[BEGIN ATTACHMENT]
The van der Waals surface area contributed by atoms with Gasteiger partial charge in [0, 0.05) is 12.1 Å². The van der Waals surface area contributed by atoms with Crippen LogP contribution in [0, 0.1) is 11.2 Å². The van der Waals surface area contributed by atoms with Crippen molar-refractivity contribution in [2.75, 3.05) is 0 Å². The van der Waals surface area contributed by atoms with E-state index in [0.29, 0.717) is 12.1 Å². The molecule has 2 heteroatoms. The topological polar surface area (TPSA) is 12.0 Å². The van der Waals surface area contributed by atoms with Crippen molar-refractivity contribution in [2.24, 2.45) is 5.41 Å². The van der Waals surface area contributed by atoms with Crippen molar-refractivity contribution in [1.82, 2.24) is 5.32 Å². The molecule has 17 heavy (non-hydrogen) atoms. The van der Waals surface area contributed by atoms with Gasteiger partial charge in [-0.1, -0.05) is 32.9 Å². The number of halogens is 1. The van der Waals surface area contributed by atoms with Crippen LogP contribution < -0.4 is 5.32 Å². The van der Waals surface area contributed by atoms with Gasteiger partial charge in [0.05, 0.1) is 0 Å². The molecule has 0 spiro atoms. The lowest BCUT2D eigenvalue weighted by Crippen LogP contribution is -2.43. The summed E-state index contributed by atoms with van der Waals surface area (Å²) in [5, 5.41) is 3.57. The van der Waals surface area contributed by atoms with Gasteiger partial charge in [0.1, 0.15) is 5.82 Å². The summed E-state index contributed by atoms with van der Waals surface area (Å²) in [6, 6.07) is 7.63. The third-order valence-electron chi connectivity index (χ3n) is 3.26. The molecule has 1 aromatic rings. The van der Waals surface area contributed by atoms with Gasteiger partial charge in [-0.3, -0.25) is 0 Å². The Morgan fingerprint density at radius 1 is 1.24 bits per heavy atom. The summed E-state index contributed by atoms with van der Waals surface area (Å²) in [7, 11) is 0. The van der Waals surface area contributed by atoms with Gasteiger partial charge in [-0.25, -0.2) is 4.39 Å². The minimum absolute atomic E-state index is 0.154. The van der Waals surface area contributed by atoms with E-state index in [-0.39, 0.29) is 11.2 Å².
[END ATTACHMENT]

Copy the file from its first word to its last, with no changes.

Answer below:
The van der Waals surface area contributed by atoms with Gasteiger partial charge in [0, 0.05) is 12.1 Å². The van der Waals surface area contributed by atoms with Crippen LogP contribution in [0, 0.1) is 11.2 Å². The van der Waals surface area contributed by atoms with Crippen molar-refractivity contribution in [2.75, 3.05) is 0 Å². The van der Waals surface area contributed by atoms with E-state index in [0.29, 0.717) is 12.1 Å². The molecule has 2 heteroatoms. The topological polar surface area (TPSA) is 12.0 Å². The van der Waals surface area contributed by atoms with Crippen molar-refractivity contribution in [2.24, 2.45) is 5.41 Å². The van der Waals surface area contributed by atoms with Crippen molar-refractivity contribution in [1.82, 2.24) is 5.32 Å². The molecule has 17 heavy (non-hydrogen) atoms. The van der Waals surface area contributed by atoms with Gasteiger partial charge in [-0.1, -0.05) is 32.9 Å². The number of halogens is 1. The van der Waals surface area contributed by atoms with Crippen LogP contribution < -0.4 is 5.32 Å². The van der Waals surface area contributed by atoms with Gasteiger partial charge in [0.05, 0.1) is 0 Å². The molecule has 0 spiro atoms. The lowest BCUT2D eigenvalue weighted by Crippen LogP contribution is -2.43. The summed E-state index contributed by atoms with van der Waals surface area (Å²) in [5, 5.41) is 3.57. The van der Waals surface area contributed by atoms with Gasteiger partial charge in [0.1, 0.15) is 5.82 Å². The summed E-state index contributed by atoms with van der Waals surface area (Å²) in [6, 6.07) is 7.63. The third-order valence-electron chi connectivity index (χ3n) is 3.26. The molecule has 1 aromatic rings. The van der Waals surface area contributed by atoms with Gasteiger partial charge in [-0.3, -0.25) is 0 Å². The Morgan fingerprint density at radius 1 is 1.24 bits per heavy atom. The summed E-state index contributed by atoms with van der Waals surface area (Å²) in [7, 11) is 0. The van der Waals surface area contributed by atoms with Gasteiger partial charge in [-0.25, -0.2) is 4.39 Å². The minimum absolute atomic E-state index is 0.154. The van der Waals surface area contributed by atoms with E-state index in [-0.39, 0.29) is 11.2 Å².